TEHRAN: Sayyed Hasan Nasrallah has said Hezbollah will destroy Tel Aviv if Israel attacks Iran, an Iranian ayatollah told The Daily Star.
Ayatollah Jafar Shoujouni, a senior Shiite scholar and prominent member of Iran’s Combatant Clergy Association, said Nasrallah made the remark during a two-and-a-half hour meeting with the Hezbollah leader in Lebanon about three months ago.
During the meeting Nasrallah told him, “I am a cadet of Ayatollah Khamenei’s school,” said Shojouni.
Nasrallah also expressed gratitude toward the late Grand Ayatollah Mohammad-Taqi Bahjat, crediting the recently deceased Iranian religious leader’s prayers for Hezbollah’s victory in the 2006 war, adding that his resistance group would retaliate against any Israeli attack on Iran.
“If Israelis come near Tehran, we will destroy Tel Aviv,” Shojouni, who was Bahjat’s only student for eight years, quoted Nasrallah as saying.
Western and Israeli analysts have warned that an Israeli attack on Iran could draw Hezbollah retaliation, but officials in the resistance group have never acknowledged or denied this publicly.
Shojouni said Nasrallah is a cause of honor, not just for Lebanon, but also for all Islamic and Arab countries.
“Because Israelis are afraid of him and his people, we must thank him, and Iranians are protecting him for this reason,” he said.
“Israel is afraid of this sayyed, son of Zahra, and it shows because Israel has forgotten what was once its slogan, which is that they will have the lands from the Euphrates to the Nile River. It shows that they are so afraid of Hezbollah that they have forgotten about all of these things,” Shojouni added.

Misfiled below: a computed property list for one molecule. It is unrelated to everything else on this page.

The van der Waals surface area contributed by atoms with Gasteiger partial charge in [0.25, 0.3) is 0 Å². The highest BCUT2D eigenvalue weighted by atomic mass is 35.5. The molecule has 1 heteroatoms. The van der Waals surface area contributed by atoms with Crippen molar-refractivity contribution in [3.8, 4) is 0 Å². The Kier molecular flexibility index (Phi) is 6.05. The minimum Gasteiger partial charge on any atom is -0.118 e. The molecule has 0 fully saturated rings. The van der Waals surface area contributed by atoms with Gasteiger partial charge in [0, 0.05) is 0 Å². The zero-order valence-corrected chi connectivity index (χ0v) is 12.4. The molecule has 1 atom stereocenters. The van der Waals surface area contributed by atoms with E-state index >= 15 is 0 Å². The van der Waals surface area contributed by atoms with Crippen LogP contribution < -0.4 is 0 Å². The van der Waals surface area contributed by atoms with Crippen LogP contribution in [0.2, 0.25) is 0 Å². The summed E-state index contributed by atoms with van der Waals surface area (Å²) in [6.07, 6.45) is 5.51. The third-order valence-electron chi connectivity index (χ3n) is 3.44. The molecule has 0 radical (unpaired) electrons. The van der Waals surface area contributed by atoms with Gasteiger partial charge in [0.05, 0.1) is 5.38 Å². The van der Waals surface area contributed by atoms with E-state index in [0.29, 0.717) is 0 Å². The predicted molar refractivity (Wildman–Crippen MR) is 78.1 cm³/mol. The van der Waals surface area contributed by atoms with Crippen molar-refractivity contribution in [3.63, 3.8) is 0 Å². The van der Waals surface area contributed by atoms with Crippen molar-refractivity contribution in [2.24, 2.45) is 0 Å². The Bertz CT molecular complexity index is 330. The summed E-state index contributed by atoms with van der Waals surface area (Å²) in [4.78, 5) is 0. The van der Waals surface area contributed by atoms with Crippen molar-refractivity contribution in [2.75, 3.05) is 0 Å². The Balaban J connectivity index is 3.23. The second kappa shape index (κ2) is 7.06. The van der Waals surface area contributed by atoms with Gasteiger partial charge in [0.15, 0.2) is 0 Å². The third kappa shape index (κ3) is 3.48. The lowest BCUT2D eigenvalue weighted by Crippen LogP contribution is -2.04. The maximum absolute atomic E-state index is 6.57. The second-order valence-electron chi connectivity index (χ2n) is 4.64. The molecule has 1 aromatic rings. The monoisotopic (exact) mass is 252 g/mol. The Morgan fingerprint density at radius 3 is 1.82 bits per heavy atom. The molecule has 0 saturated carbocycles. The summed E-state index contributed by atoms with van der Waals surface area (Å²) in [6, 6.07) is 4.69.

Speaking about the unrest in neighboring Syria, one of Iran’s closest allies, the ayatollah said that the Assad family’s control of the Syrian presidency for four decades was “not correct.”
“These sort of 40-year presidencies will lead to dictatorship, and it is so,” he said, arguing that Syria should instead “follow the path and methods of Iran,” by holding elections for a new president every four to five years.
However, he warned that Israel and Western countries were seeking to exploit the turmoil in Syria to their own advantage.
“On this point I say with certainty, Syria is not Libya. In Libya, oppression led to an awakening of the people, but in Syria, Israelis and Americans have made this problem in the name of the people … I think they wish to open the door of Syria with NATO force. Of course, Iran won’t allow this to happen,” he said.
“In the Iranian overview, Syria is on the front line against Israelis, and even Hezbollah in this case is connected with us [geographically] through Syria,” he said. “We agree with any kind of protests or internal reform aimed at improving the situation of the people. [But] our goal is that Zionists not use these protests as a way to inflict damage on Hezbollah and Syria’s resistance.”
Shojouni said the uprisings that are currently raging elsewhere across the Arab region are “definitely” Islamic movements, calling them “an Islamic tsunami” sent by God.
“Yes, this movement is Islamic, and yes, these people want Islam. In their mind they are all doing this because of their religion, not a financial or economical aim, not because of money or worldly things,” Shojouni said. “It is like God willing things, because God has sent an Islamic tsunami to these countries.”